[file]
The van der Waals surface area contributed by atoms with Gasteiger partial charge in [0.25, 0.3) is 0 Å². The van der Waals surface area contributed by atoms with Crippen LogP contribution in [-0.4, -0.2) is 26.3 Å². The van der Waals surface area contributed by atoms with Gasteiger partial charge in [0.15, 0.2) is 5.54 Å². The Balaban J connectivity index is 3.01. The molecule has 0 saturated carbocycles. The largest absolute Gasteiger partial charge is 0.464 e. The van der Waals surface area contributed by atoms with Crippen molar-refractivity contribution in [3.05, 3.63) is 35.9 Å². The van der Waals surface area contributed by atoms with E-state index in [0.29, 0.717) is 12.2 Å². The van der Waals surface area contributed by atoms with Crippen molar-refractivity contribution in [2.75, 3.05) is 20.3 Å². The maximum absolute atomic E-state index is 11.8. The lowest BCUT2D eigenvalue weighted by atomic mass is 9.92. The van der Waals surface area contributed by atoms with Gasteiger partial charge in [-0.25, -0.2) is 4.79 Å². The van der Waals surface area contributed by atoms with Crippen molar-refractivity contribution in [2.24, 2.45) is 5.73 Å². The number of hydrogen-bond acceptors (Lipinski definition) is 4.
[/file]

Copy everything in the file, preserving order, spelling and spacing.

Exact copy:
The van der Waals surface area contributed by atoms with Gasteiger partial charge in [0.25, 0.3) is 0 Å². The van der Waals surface area contributed by atoms with Crippen LogP contribution in [-0.4, -0.2) is 26.3 Å². The van der Waals surface area contributed by atoms with Gasteiger partial charge in [0.15, 0.2) is 5.54 Å². The Balaban J connectivity index is 3.01. The molecule has 0 saturated carbocycles. The largest absolute Gasteiger partial charge is 0.464 e. The van der Waals surface area contributed by atoms with Crippen molar-refractivity contribution in [3.05, 3.63) is 35.9 Å². The van der Waals surface area contributed by atoms with E-state index in [0.29, 0.717) is 12.2 Å². The van der Waals surface area contributed by atoms with Crippen molar-refractivity contribution in [2.75, 3.05) is 20.3 Å². The maximum absolute atomic E-state index is 11.8. The lowest BCUT2D eigenvalue weighted by atomic mass is 9.92. The van der Waals surface area contributed by atoms with Gasteiger partial charge in [-0.25, -0.2) is 4.79 Å². The van der Waals surface area contributed by atoms with Crippen molar-refractivity contribution in [2.24, 2.45) is 5.73 Å². The number of hydrogen-bond acceptors (Lipinski definition) is 4.